DP15794 Faith and Assimilation: Italian Immigrants in the US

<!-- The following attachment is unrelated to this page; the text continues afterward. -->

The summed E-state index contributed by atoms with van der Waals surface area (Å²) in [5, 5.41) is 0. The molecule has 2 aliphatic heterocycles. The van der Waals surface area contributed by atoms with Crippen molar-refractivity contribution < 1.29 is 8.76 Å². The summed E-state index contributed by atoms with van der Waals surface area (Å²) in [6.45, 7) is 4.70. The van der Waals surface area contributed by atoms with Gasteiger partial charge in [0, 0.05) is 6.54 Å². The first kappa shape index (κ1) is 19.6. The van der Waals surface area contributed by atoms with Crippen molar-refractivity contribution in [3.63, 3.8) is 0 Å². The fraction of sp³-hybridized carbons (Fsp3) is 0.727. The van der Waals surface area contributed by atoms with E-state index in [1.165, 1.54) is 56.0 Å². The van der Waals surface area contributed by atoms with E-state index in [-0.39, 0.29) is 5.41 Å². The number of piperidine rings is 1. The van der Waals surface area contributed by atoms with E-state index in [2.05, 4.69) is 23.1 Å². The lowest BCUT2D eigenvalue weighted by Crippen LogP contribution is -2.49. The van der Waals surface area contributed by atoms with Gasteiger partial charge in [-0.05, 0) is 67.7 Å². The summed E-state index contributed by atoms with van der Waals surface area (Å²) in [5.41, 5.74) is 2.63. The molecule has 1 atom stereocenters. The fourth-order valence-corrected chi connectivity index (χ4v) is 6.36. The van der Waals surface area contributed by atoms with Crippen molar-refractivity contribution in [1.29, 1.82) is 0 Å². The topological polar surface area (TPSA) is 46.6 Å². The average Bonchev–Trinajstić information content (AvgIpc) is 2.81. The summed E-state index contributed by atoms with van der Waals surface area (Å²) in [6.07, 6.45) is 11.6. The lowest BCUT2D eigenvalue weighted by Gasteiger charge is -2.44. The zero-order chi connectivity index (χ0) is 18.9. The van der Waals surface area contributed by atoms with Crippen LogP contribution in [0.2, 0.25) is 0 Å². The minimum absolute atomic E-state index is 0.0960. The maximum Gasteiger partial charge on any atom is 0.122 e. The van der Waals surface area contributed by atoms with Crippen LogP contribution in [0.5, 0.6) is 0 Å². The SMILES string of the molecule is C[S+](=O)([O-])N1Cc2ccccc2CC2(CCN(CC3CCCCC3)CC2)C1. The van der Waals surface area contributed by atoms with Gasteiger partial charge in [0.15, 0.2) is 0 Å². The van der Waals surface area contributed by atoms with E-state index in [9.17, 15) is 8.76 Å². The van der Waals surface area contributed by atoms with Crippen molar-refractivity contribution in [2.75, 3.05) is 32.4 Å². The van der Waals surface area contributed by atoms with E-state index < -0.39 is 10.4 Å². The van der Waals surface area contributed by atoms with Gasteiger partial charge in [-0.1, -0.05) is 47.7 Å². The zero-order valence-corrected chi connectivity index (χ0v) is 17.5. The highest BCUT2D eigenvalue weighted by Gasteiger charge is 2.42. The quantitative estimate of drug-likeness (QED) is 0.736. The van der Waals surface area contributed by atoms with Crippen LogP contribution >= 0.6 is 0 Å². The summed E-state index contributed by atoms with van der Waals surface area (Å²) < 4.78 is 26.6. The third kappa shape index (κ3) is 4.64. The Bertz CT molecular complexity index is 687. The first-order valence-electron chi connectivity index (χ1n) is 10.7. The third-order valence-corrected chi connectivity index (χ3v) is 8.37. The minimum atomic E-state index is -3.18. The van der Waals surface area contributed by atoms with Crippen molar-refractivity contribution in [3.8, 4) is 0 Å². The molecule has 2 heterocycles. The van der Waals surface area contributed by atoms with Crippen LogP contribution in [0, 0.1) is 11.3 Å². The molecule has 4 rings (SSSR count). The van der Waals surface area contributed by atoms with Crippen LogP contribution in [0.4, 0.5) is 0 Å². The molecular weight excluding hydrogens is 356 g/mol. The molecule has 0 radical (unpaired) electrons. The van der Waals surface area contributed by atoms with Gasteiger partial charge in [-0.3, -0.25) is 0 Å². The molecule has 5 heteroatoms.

How do ethnic religious organizations influence immigrants’ assimilation in host societies? This paper offers the first systematic answer to this question by focusing on Italian Catholic churches in the US between 1890 and 1920, when four million Italians moved to America, and anti-Catholic sentiments were widespread. Relying on newly collected data on the presence of Italian Catholic churches across counties over time, we implement a difference-in-differences design. We find that Italian churches reduced the social assimilation of Italian immigrants, lowering intermarriage, residential integration, and naturalization rates. We provide evidence that both stronger coordination within the Italian community and negative stereotyping among natives can explain these effects. Yet, Italian churches had ambiguous effects on immigrants' economic outcomes, and increased literacy and ability to speak English among Italian children.